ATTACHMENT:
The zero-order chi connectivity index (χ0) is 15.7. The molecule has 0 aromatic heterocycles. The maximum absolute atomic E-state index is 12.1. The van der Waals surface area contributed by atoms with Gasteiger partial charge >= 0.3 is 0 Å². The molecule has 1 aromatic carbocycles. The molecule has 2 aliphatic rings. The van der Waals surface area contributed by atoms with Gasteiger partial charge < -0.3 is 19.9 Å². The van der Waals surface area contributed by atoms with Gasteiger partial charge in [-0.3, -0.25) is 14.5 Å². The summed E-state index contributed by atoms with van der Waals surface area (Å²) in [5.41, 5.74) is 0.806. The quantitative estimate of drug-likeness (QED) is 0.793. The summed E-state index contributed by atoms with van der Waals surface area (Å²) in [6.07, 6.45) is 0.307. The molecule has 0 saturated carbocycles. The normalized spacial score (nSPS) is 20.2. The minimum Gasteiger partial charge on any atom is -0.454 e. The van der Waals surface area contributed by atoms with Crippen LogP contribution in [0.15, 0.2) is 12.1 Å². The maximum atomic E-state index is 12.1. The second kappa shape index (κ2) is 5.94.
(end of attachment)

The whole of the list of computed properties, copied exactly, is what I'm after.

The zero-order chi connectivity index (χ0) is 15.7. The molecule has 0 aromatic heterocycles. The maximum absolute atomic E-state index is 12.1. The van der Waals surface area contributed by atoms with Gasteiger partial charge >= 0.3 is 0 Å². The molecule has 1 aromatic carbocycles. The molecule has 2 aliphatic rings. The van der Waals surface area contributed by atoms with Gasteiger partial charge < -0.3 is 19.9 Å². The van der Waals surface area contributed by atoms with Gasteiger partial charge in [-0.3, -0.25) is 14.5 Å². The summed E-state index contributed by atoms with van der Waals surface area (Å²) in [5.41, 5.74) is 0.806. The quantitative estimate of drug-likeness (QED) is 0.793. The summed E-state index contributed by atoms with van der Waals surface area (Å²) in [6.07, 6.45) is 0.307. The molecule has 0 saturated carbocycles. The normalized spacial score (nSPS) is 20.2. The minimum Gasteiger partial charge on any atom is -0.454 e. The van der Waals surface area contributed by atoms with Crippen LogP contribution in [0.15, 0.2) is 12.1 Å². The maximum atomic E-state index is 12.1. The second kappa shape index (κ2) is 5.94.